Self Esteem - Life Transitions
Self-esteem is often negatively effected by life changes, such as divorce, aging and medical problems.
How Our Self-Esteem Changes As We Age
After decades of debate, a consensus is emerging about the way self-esteem develops across the lifespan. On average, self-esteem is relatively high in childhood, drops during adolescence (particularly for girls), rises gradually throughout adulthood, and then declines sharply in old age. Despite these general age differences, individuals tend to maintain their ordering relative to one another: Individuals who have relatively high self-esteem at one point in time tend to have relatively high self-esteem years later. This type of stability (i.e., rank-order stability) is somewhat lower during childhood and old age than during adulthood, but the overall level of stability is comparable to that found for other personality characteristics. In psychotherapy, understanding these patterns of self-esteem development is important when working with issues involving self-esteem with children and adults.
Changing Low Self-Esteem and Insecurity
Low self-esteem and insecurity are often a fear of negative evaluation - a fear that someone will think badly of you. If you have low self-esteem, this fear will be perpetuated. It is of paramount importance to develop a sense of self worth, to like yourself and acknowledge the many important aspects and qualities you have. Then you won't worry so much about what others think of you.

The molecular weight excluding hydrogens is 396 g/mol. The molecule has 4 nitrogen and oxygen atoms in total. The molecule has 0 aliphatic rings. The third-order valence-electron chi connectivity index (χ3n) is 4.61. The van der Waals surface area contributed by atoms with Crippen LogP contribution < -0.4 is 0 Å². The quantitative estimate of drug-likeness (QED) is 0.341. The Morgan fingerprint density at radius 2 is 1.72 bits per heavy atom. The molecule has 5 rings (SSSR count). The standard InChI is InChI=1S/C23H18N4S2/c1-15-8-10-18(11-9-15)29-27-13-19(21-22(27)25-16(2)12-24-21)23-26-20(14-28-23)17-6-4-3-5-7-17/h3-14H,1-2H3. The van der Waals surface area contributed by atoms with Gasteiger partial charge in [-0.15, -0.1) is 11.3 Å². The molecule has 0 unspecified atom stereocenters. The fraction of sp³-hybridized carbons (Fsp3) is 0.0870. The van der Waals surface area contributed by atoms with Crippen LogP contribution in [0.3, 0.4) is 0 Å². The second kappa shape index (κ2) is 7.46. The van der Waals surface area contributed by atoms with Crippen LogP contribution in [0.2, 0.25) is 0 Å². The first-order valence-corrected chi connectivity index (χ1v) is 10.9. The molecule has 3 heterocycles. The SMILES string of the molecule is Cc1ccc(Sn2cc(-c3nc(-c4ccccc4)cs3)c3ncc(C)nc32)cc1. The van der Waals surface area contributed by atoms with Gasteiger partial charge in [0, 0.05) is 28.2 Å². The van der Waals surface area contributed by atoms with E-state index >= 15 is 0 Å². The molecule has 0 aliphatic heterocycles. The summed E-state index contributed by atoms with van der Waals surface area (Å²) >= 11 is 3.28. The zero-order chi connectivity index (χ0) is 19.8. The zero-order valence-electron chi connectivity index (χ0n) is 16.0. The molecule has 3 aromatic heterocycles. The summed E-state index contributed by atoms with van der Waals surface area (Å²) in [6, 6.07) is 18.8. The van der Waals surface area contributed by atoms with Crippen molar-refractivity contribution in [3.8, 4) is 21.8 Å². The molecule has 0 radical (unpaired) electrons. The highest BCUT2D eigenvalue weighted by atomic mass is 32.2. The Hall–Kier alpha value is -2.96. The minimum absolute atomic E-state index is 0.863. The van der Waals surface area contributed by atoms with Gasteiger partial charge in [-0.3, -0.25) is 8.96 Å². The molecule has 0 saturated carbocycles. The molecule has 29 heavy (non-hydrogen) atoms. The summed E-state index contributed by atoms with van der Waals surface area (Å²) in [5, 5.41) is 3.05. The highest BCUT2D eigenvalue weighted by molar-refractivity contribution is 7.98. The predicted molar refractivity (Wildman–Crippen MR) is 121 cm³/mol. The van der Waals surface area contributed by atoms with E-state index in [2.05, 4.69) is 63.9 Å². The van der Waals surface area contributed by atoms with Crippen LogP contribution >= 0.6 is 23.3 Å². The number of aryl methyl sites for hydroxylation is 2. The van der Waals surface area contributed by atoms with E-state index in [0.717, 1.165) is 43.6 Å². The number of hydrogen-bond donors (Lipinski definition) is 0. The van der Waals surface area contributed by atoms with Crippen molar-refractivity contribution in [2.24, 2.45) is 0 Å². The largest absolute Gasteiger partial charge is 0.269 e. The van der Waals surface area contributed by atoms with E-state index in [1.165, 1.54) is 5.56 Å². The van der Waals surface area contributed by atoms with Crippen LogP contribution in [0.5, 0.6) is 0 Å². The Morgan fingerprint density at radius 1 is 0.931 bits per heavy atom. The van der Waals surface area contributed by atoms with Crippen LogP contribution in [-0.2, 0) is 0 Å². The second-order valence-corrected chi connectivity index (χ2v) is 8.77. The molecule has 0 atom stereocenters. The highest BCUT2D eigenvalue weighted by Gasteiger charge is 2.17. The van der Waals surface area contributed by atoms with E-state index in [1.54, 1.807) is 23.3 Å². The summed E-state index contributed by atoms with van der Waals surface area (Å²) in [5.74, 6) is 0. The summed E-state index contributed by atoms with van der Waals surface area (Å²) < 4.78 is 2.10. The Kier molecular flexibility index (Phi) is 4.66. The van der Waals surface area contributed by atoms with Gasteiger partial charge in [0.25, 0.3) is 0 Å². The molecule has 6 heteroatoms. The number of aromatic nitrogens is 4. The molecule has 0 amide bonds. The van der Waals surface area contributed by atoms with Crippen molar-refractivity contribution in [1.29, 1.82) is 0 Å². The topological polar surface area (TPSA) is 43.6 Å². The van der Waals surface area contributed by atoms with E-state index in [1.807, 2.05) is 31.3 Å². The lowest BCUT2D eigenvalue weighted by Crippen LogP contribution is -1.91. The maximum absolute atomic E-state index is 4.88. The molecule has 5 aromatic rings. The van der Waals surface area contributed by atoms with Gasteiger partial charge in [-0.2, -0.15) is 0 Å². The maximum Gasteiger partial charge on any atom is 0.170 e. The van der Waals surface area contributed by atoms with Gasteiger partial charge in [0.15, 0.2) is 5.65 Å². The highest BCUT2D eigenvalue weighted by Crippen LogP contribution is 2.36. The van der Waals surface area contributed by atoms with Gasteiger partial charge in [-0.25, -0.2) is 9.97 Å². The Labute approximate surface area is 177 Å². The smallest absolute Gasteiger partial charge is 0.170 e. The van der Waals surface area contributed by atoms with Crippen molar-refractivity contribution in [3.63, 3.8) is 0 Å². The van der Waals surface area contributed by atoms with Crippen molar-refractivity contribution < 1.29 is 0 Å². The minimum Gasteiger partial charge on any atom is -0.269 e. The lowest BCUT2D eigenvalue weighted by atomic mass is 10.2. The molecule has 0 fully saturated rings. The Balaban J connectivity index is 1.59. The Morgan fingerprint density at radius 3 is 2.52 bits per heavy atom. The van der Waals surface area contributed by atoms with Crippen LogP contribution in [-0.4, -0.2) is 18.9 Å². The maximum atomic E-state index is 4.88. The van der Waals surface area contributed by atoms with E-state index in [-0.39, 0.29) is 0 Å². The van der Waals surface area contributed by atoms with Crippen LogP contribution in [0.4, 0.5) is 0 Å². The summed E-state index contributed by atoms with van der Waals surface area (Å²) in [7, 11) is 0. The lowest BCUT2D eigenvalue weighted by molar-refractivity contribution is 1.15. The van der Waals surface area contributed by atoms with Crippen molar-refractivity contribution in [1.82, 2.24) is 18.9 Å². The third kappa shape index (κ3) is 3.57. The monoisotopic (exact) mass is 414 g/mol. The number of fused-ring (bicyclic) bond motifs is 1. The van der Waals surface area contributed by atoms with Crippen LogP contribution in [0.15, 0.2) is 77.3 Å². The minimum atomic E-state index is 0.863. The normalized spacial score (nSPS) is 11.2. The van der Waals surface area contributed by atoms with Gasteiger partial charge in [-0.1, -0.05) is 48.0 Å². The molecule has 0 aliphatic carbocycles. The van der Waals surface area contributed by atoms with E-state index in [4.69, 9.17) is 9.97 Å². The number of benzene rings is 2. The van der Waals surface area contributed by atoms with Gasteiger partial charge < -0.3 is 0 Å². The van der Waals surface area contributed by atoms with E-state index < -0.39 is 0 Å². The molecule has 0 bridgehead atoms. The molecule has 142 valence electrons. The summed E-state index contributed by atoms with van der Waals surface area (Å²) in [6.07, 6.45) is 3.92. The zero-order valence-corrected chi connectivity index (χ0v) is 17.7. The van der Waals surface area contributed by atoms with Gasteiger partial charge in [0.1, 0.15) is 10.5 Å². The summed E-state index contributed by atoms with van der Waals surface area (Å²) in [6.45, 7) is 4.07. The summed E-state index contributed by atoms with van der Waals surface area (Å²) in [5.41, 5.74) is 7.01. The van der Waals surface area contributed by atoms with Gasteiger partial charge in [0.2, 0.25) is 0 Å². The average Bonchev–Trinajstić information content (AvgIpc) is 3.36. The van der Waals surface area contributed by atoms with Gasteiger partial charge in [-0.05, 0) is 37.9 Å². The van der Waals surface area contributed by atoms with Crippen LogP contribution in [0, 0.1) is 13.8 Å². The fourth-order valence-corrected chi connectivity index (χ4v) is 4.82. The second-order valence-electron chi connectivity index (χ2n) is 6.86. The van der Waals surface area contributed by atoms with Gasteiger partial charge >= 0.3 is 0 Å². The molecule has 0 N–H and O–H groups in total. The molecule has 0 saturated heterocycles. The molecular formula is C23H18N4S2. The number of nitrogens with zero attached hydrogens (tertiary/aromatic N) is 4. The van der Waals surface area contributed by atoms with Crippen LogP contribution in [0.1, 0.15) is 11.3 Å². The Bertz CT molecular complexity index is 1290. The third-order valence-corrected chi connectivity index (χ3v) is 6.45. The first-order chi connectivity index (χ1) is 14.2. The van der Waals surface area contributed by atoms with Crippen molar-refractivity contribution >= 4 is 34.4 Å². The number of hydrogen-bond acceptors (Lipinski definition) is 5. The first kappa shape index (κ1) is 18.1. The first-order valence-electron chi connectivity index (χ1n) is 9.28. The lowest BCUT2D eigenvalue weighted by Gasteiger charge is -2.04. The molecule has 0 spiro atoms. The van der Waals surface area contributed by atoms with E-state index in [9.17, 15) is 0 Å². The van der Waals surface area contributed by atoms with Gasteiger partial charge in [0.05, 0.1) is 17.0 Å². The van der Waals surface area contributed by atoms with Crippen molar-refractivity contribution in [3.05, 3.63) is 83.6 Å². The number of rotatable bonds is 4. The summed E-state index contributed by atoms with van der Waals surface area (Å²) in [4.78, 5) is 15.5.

In order to maintain or build our self-esteem, it's important to recognize them and nurture these qualities within ourselves. There are many ways to develop a sense of self worth and self-esteem.
Below Are some helpful ways to start developing self-esteem.
- Take full responsibility for your life, stop blaming others.
- Consciously generate rational thoughts and feelings of approval for yourself and acceptance in place of old thoughts of inferiority and inadequacy. Be in charge of your thoughts.
- Be willing to create a lifestyle that generates, nourishes and maintains sound self-esteem (associate with others who have high self-esteem).
- Participate in life at the highest level you can and do things you like to do.
- Watch what you say, avoid excessively negative criticism of youself, and stop being critical of others.
- Keep your awareness (thoughts) focused in the present time instead of living in the past or future.
- See yourself as being self sufficient and don t come from a needy place in your relationships.
- Stop feeling guilty. See mistakes as valuable lessons. See the cause and effect in your behavior (what produces desirable results and what does not) in place of moral judgments of right/wrong, good/bad, better/worse.
- Give yourself the simple pleasures in life.
- Positively acknowledge yourself frequently and keep a diary of all your strengths, qualities and accomplishments.
- Give yourself permission to do nothing, periodically. Schedule time by yourself.